What do convicted killer, Drew Peterson, and child molester, Jerry Sandusky, have in common? Both filed appeals this week from their criminal convictions. Each of these felons, facing the rest of their lives in prison, has vowed to fight on to clear their names. So what will the road ahead be for these two bad boys? When I was a fledgling lawyer my dad, my mentor, gave me this sage advice: “Son, if you want to win criminal cases you have to do so at the trial level; convictions are rarely reversed.”
That fact holds true in Connecticut and throughout the country. Every person who believes they have been wrongly convicted holds on to the hope that an appeal will vindicate them. Several years ago an anonymous blogger took the time to survey the results in Connecticut criminal appeals over a two year period. The writer reported that 80% of the 110 appeals during that time period were affirmed.
Connecticut has two levels of appeal: the intermediary level Appellate Court and the Supreme Court. Each is populated by judges appointed to serve solely in those capacities. Most appeals come first to the Appellate Court. Losers at the Appellate level can petition the Supremes for certification. In some instances the Supremes will take a case of significant issues from the Appellate level. Death penalty convictions are directly appealed to the Supreme Court. That Court sits as the ultimate decision maker on issues of state procedure and the state Constitution.
Following a guilty verdict, our rules permit a limited period of time to file motions to set aside the verdict or for judgment of acquittal. These motions are second opportunity to ask the trial judge to correct some perceived error in the trial, and are heard at the time of sentencing. They are rarely granted. Following sentencing there are twenty days to file an appeal. Failure to file the appeal in that time frame renders the trial court’s judgment final. Those who cannot afford an appeals attorney can ask the trial court to extend the appeal period while filing an application of indigency seeking the appointment of a public defender.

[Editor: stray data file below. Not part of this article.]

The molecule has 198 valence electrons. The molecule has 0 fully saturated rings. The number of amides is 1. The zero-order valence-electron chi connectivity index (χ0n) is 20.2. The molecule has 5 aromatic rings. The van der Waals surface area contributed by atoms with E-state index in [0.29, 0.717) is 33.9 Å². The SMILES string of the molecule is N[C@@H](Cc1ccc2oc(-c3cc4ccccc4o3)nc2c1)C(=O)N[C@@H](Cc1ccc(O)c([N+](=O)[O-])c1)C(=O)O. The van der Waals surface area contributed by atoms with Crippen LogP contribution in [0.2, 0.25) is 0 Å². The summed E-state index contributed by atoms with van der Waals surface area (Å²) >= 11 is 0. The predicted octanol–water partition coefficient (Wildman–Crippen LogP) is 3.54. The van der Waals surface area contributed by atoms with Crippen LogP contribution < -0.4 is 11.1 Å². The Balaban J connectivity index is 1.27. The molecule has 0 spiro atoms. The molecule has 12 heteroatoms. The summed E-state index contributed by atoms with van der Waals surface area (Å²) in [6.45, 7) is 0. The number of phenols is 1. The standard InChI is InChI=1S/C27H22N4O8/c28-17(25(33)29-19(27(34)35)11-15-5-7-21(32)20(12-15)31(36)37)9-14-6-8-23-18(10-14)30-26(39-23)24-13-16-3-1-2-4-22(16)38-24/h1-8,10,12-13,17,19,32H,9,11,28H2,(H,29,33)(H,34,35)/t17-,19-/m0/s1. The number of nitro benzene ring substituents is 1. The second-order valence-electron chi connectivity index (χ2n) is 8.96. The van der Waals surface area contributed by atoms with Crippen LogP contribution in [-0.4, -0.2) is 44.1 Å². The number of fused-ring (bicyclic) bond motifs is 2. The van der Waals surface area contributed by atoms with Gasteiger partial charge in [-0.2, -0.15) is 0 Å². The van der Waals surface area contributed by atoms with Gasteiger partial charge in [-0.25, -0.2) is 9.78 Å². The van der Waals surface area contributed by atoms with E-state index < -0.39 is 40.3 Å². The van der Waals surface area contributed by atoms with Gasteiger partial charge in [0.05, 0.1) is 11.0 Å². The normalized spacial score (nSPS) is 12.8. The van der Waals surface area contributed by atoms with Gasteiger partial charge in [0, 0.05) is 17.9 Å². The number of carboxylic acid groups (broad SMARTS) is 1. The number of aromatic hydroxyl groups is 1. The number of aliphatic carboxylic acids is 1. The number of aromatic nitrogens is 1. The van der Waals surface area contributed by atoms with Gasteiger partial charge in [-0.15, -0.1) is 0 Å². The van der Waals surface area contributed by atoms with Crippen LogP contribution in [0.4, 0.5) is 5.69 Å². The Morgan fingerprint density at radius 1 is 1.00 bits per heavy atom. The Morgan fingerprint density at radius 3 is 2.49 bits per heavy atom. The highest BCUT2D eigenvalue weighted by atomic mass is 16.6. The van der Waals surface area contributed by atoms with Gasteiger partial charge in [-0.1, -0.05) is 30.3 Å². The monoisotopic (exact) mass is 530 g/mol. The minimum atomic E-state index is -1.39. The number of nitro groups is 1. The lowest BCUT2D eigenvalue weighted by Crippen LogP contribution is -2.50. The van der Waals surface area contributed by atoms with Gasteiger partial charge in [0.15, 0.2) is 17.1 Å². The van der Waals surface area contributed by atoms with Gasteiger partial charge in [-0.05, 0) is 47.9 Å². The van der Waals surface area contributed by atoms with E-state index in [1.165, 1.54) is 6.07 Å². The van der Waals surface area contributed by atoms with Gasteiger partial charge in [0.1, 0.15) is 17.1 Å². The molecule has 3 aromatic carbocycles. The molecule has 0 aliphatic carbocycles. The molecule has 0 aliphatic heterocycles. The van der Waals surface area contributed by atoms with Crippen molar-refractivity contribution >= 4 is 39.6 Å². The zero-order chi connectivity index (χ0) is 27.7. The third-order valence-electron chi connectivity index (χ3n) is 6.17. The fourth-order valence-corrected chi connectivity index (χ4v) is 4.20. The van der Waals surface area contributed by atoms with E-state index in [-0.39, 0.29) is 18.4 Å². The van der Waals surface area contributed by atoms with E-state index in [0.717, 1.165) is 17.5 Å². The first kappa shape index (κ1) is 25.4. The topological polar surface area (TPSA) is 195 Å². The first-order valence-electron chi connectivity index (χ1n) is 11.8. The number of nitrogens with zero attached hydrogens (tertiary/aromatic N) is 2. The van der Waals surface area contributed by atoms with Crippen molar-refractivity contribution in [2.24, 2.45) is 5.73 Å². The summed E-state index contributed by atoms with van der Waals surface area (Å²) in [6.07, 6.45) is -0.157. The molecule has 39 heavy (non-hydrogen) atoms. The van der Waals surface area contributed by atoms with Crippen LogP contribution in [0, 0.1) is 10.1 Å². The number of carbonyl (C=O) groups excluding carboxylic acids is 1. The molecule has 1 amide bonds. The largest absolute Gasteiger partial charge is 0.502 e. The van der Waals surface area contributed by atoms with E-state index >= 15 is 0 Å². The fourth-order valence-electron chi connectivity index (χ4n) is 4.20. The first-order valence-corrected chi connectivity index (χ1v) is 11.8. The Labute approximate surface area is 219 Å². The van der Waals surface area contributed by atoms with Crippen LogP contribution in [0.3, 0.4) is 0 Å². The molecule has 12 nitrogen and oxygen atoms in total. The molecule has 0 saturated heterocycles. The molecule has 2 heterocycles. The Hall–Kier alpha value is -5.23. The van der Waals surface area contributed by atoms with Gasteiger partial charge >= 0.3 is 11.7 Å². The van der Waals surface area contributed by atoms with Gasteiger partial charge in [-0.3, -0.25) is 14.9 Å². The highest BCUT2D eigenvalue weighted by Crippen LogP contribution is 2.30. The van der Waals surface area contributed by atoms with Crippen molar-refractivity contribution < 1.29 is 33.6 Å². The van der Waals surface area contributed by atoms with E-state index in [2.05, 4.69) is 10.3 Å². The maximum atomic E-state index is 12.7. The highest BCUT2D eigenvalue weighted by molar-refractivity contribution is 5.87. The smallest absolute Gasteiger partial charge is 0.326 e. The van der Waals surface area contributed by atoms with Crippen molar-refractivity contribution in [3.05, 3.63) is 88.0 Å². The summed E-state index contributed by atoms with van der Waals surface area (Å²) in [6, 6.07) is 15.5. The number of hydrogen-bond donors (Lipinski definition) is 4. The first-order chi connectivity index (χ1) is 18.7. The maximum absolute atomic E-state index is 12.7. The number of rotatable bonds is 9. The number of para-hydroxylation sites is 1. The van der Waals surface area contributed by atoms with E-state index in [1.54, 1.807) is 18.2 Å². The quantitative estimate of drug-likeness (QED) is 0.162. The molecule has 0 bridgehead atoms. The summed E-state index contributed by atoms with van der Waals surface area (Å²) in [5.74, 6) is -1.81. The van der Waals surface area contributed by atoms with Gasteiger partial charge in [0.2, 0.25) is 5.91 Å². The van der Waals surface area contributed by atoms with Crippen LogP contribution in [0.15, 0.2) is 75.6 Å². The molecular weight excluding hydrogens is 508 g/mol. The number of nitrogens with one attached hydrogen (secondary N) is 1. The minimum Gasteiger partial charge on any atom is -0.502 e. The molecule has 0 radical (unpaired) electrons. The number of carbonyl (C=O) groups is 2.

Appeals are limited to the issues raised in the trial court, with extremely limited exceptions. Appeals courts do not hear evidence; they are bound by the facts developed in the trial. Rather, they review claimed errors of law in evidentiary rulings or jury instructions by the judge. An appellant can challenge whether the sufficiency of the evidence to justify the conviction. Of all the potential errors claimed on appeal this one is the longest shot at a reversal.
Jury verdicts are given great deference on appeal. An appellate court weighing the sufficiency of evidence must view the facts presented in the light most favorable to sustaining the verdict. That said, if the facts at the trial could have lead to two interpretations–one consistent with innocence, and one consistent with guilt– an appeals court must accept the one that upholds the verdict.
When reviewing rulings on evidence an appeals court must defer to the sound discretion of the trial judge, reversing only if there has been a clear abuse of that discretion. In all instances where the appellate tribunal determines there has been error the court then determines whether that error is harmless. In other words, judges may make mistakes but the prime issue is whether that mistake has impacted the overall fairness of the trial. In sum, trying cases and having taken many appeals for nearly 40 years has proven my father right–you have to win at trial or tell the client to pack your toothbrush.